Arts Award and the Cultural Education Challenge
BY: Alan Lynch
02 Nov 2015
Arts Council England recently launched The Cultural Education Challenge, an initiative aimed at encouraging a cohesive, joined-up approach to arts and cultural education across all sectors. It is a call for all arts, cultural and education organisations to work together to ensure that all young people are given the best arts and cultural education possible.
As Arts Award is being successfully delivered by advisers in all sectors it can play a large part in contributing to The Cultural Education Challenge’s success, and this week we’re going to discuss how.
What is The Cultural Education Challenge?
In their FAQs, Arts Council England state that
‘We believe that every child should be able to create, compose, and perform in their own musical or artistic work. They should all be able to visit experience and participate in extraordinary work, and be able to know more, understand more, and review the experiences they’ve had.’
The vision for how this will be achieved involves anyone who works with young people in arts or education to work together, sharing opportunities and good practice, so that provision is consistent wherever children engage with the arts. Arts Award is not only a great way to open these arts experiences up to young people, but one which offers organisations the opportunity to build links with others.
Every child should be able to create, compose, and perform in their own musical or artistic work
Practical experience plays a crucial part in Arts Award as it allows young people to find out which art forms appeal to them, introducing them to new skills and developing existing ones. Creating, composing or performing are present to some degree at every level of Arts Award, offering young people the chance to enjoy their own creativity.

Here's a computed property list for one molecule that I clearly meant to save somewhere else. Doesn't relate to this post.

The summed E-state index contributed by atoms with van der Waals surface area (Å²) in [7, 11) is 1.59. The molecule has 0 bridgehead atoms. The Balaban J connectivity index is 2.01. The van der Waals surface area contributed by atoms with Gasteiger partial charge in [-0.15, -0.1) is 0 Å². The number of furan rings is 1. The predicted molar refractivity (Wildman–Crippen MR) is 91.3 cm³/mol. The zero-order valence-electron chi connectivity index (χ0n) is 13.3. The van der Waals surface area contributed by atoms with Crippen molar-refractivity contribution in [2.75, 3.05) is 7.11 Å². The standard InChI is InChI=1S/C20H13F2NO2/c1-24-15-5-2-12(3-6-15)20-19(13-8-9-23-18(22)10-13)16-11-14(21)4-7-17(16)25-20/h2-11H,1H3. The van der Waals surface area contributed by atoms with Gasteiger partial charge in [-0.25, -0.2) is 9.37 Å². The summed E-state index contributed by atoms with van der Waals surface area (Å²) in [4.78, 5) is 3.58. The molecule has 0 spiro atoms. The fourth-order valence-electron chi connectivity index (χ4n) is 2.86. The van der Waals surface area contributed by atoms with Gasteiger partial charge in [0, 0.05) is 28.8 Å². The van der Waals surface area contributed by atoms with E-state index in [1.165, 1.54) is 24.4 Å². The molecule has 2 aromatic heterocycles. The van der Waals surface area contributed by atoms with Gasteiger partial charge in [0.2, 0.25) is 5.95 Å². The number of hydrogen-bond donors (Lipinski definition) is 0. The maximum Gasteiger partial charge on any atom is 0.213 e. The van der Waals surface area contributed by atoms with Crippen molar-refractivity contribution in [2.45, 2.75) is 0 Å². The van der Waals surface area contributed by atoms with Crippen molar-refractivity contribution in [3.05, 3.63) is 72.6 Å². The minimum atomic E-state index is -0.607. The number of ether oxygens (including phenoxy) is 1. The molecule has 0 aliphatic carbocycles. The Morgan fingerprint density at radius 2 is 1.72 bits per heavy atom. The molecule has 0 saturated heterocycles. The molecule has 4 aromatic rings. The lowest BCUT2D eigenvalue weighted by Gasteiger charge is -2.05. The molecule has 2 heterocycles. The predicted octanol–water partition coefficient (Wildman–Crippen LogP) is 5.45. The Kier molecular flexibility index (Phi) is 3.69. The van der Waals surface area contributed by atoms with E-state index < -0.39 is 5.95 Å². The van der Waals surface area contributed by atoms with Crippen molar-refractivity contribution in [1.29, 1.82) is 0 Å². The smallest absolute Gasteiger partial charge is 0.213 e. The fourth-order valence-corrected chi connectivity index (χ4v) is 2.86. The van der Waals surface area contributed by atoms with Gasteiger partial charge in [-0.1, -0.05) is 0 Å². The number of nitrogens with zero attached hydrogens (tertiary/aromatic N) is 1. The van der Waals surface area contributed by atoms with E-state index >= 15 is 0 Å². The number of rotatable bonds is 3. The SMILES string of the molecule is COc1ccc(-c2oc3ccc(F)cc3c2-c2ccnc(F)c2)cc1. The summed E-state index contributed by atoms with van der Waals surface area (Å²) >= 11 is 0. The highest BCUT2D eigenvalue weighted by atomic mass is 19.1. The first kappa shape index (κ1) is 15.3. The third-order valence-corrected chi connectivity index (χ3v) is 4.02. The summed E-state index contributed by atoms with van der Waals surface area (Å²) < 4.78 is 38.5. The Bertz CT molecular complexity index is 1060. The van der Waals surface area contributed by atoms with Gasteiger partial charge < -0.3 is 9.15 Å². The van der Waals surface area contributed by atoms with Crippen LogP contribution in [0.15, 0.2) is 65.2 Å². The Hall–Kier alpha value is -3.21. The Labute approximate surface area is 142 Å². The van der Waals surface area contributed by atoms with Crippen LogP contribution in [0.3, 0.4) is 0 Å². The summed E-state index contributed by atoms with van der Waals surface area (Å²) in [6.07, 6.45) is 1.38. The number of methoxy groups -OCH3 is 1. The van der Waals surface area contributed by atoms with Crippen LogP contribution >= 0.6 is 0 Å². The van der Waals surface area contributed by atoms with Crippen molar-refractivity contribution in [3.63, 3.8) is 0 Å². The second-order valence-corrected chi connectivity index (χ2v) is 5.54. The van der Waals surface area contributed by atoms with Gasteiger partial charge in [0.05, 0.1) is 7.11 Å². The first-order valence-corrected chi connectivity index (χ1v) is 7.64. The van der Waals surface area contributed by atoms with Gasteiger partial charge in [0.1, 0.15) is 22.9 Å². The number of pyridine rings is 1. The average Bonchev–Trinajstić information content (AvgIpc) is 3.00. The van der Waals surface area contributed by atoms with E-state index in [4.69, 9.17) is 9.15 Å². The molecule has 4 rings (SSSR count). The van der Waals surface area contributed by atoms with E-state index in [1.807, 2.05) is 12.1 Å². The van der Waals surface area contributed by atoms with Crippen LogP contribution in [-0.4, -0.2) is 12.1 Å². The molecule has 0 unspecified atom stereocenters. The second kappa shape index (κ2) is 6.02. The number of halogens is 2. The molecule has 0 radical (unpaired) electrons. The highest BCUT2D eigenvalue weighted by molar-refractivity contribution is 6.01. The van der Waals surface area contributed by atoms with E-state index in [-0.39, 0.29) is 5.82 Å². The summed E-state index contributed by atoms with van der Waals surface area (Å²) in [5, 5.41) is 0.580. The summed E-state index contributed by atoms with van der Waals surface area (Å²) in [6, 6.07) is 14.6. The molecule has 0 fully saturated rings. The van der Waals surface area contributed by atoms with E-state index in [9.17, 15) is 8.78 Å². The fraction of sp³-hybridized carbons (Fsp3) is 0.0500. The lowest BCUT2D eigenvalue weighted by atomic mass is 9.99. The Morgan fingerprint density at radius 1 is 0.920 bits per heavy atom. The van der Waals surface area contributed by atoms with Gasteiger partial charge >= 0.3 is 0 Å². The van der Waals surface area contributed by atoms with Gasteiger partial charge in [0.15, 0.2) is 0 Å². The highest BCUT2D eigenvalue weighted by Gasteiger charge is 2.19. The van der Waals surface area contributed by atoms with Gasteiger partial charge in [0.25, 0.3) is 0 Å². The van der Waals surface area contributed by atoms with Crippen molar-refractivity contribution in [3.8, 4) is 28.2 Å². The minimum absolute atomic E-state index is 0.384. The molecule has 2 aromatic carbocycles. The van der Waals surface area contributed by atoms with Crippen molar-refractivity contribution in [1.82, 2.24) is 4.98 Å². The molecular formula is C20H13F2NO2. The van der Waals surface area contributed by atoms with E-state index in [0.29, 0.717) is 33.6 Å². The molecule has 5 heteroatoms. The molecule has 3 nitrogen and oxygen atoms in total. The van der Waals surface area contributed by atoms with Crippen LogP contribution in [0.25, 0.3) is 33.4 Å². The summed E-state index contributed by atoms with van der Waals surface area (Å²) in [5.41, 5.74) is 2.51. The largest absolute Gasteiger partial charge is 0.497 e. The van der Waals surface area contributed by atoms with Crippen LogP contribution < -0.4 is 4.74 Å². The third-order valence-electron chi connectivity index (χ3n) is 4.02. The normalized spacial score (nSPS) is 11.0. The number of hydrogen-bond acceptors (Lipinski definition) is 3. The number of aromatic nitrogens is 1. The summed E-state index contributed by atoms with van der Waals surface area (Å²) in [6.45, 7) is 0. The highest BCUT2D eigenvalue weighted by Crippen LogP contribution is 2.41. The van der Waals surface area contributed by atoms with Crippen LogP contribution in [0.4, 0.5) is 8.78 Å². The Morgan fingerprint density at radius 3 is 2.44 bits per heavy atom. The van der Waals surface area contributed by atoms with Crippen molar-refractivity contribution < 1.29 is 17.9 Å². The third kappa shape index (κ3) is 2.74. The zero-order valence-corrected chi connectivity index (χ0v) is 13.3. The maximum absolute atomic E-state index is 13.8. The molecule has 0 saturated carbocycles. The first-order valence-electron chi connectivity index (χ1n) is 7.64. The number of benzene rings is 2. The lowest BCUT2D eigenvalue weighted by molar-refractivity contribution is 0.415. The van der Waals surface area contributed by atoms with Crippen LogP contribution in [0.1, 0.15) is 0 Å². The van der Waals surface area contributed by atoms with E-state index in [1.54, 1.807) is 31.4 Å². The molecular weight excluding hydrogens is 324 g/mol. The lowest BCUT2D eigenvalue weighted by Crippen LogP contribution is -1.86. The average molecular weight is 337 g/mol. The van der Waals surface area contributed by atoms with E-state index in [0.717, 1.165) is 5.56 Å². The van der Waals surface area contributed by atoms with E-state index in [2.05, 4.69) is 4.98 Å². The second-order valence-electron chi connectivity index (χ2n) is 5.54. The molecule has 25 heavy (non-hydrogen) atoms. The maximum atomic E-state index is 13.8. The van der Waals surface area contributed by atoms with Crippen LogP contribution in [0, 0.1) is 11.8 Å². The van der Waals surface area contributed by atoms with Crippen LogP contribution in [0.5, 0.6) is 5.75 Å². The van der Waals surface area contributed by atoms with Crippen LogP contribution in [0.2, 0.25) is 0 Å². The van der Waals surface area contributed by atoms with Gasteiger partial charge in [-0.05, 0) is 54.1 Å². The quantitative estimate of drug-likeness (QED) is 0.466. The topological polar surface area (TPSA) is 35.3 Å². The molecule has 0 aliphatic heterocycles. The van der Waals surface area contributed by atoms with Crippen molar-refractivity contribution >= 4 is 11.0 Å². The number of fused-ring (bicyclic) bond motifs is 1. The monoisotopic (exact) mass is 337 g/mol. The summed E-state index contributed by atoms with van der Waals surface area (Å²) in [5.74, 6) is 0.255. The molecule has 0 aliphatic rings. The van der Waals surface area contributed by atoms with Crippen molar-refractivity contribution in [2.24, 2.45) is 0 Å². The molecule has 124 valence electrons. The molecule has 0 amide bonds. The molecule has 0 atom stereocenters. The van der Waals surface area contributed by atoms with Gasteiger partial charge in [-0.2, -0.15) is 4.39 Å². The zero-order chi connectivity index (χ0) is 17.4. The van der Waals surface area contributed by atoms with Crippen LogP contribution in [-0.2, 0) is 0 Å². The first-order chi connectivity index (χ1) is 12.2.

Every child should visit, experience and participate in extraordinary work
Participation forms an important part of Arts Award and is built into each level. As well as developing their own skills, young people need to engage with the wider arts world. This could be in Explore Part C, where young people should explore the work of artists and arts organisations, experiencing arts events and researching the people and groups who provide them. Or in Silver Unit 1 Parts C and D, in which young people attend arts events and work alongside practitioners to learn more about what they do. These experiences can involve any artist and arts organisation, exposing young people to the full range of arts and cultural opportunities available to them both as audience members and participants.
Every child should be able to know more, understand more, and review the experiences they’ve had
Reviewing their achievements and experiences is something else young people will do as part of Arts Award. Only by reflecting on what they’ve participated in can young people develop their skills and knowledge. In Bronze, for example, young people have to summarise or reflect on their experiences in each part. This reflection allows young people to think honestly about their experiences and identify areas they’d like to explore further and gain a greater understanding of.
While it isn’t essential for advisers to contact other organisations while delivering Arts Award, you do have a chance to forge the sorts of links aimed for by The Cultural Education Challenge!
Young people completing their Arts Award are encouraged to experience or research artists, arts organisations and events at various stages along the way. This is where many centres have taken the opportunity to get in touch with other organisations, often outside their own sector. Take two of our 2015-2016 Good Practice Centres for example. Towner Gallery work with fellow Arts Award Supporters to widen the arts opportunities available to young people completing Arts Award with them. Many of these young people are referred to Towner by a local college, and Arts Award has been delivered to great success. Or Falinge Park High School, who have made contacts with local and regional arts organisations to bolster the range of experiences available to young people, but they have also led to more lasting opportunities such as ongoing workshops and work experience places beyond school.
Arts Award encourages young people to explore the wider arts world. By supporting this you also have the potential to build links and partnerships that can continue to benefit young people after their award is finished, and get on board with The Cultural Education Challenge!
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BY: Alan Lynch
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